Sponsor Content: Arc'teryx

Arc’teryx’s New Used-Gear Hub Is a Game Changer

Furthering its commitment to sustainability, the premium gear brand will now buy back used items—and resell them at steep discounts


Arc’teryx is known for making apparel and gear that’s capable of standing up to the most trying conditions. Of course, most of the products it sells are never exposed to those worst-case scenarios. For one reason or another, many items get retired—or at least removed from the daily rotation—long before they wear out.

The issue with that, says Drummond Lawson, Arc’teryx’s sustainability director, is that the unutilized gear is a significant waste of natural resources. “We know from studies that 65 percent of the lifetime environmental impact of one of our products comes from the production of its raw materials and from its manufacture,” he says. “Our goal is to get the maximum value out of that ecological bill.”

The brand’s solution? Get that gear out of the storage bins and out into the mountains by setting up a buy-back and resale program. It’s good news for the planet, and for those of us who will finally be able to afford Arc’teryx’s top-shelf—but also top-priced—gear.

We are approaching sustainability as a call for innovation

Earlier this summer, Arc’teryx launched its first-ever gear-recycling hub, called Rock Solid, where people can buy and sell used Arc’teryx gear. Those with apparel, packs, and newer footwear to sell can do so at the Rock Solid portal (or at any Arc’teryx brand store in the U.S.) for a flat fee—20 percent of the original retail price for each item, paid in the form of an Arc’teryx gift card. The used gear will be washed and then resold at, keeping the gear where it belongs—in the field, and not the back of our closet—and thereby helping both Arc’teryx and its customers mitigate their environmental impacts.

Rock Solid is part of a larger effort at Arc’teryx, says Lawson. “We are approaching sustainability as a call for innovation—from product initiatives like adopting polymer-dyed yarn using drastically less water and energy, to operational efforts to drive energy efficiency on our sewing lines, to retail events where we teach customers how to increase garment life with proper care.”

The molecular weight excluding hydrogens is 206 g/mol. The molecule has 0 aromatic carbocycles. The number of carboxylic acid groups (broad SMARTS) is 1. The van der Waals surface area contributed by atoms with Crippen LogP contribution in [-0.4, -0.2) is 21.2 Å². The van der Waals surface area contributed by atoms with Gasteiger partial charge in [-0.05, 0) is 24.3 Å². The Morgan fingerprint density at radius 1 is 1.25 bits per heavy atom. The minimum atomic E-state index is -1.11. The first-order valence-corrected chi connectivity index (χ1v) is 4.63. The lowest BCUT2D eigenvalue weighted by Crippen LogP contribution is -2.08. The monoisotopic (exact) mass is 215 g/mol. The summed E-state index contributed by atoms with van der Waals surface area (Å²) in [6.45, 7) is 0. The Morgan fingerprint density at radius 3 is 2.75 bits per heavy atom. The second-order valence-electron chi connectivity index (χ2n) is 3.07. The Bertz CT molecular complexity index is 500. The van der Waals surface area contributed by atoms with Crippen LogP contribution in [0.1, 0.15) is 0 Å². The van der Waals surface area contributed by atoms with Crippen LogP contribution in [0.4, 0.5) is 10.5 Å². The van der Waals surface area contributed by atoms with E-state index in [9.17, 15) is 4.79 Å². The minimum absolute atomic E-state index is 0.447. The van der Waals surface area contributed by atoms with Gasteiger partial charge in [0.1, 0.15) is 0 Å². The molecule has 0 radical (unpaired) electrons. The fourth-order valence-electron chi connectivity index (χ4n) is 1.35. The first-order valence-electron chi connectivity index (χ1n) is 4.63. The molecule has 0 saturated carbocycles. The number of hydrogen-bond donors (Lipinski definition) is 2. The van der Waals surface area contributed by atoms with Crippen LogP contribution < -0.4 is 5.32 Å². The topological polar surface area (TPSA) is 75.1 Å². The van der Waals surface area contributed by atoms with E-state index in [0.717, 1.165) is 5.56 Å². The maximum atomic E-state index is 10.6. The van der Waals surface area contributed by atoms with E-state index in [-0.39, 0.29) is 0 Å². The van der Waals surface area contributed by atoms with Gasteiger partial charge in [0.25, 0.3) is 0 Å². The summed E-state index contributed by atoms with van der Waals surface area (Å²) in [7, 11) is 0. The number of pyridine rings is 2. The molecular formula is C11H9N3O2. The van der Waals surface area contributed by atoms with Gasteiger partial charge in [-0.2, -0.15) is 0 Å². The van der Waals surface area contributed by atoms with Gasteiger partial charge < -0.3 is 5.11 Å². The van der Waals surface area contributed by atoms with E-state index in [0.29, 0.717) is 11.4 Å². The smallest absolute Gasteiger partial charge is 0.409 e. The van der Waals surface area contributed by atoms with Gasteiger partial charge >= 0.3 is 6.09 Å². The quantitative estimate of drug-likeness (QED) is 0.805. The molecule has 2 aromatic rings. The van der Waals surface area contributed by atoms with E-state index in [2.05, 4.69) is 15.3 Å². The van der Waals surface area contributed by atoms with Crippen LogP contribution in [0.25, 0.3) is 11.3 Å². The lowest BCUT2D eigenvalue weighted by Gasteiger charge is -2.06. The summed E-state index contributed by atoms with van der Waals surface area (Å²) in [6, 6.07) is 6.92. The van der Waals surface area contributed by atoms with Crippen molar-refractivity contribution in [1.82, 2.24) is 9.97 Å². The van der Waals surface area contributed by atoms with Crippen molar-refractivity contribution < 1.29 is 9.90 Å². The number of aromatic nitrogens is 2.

The name of the used-gear portal is itself a form of recycling: Rock Solid was the brand’s original name in its first year of existence as a climbing harness maker in 1989, and it harks back to the brand’s original impetus to create better, longer-lasting gear. That baseline of durability is what makes the program possible, as does the company’s already robust gear repair program.

The other thing that makes Rock Solid feasible? The twenty-some “product wizards,” as Lawson calls them, in the company’s Vancouver headquarters whose job it is to replace blown zippers and broken buckles and puzzle out how to replace panels of fabric abraded against granite slabs. Each year, the team repairs around 7,000 pieces of Arc’teryx gear, and every staffer has a favorite encounter with a piece of legacy Arc’teryx gear that has circled back for repair. Like the eggplant-colored, circa 2000 Alpha one-piece ski suit Lawson spotted on a backcountry skier a few years ago. The man extended the one-piece’s life with repairs because he liked the way the suit kept him focused on his form. “To pull this off, you have to ski well,” he explained.

For items that no longer occupy that vaunted level of devotion, there’s now Rock Solid, where items will receive their own individual listing, including the item’s vintage and any repairs made. It’s a model Lawson jokingly refers to as “snowflake shopping, where every item is unique and beautiful in its own way.”

While Arc’teryx products have a strong track record in vintage sales, and the repair program has been sewing away for decades, the Rock Solid program is the company’s most concerted effort to minimize waste and make the most of resources. “The mechanics of Rock Solid are grounded in the philosophy of the circular economy,” says Lawson. “The best case for Arc’teryx is to prove that a viable business growth model doesn’t require as many virgin resources. That’s the biggest service that Rock Solid can provide.”

Arc’teryx is a global design company specializing in technical high-performance apparel, outerwear, and equipment. The launch of Arc’teryx Rock Solid introduces an Arc’teryx gear repurposing hub, designed to lighten our footprint, and keep gear in play, in the wild, and out of storage, basements, or landfills.

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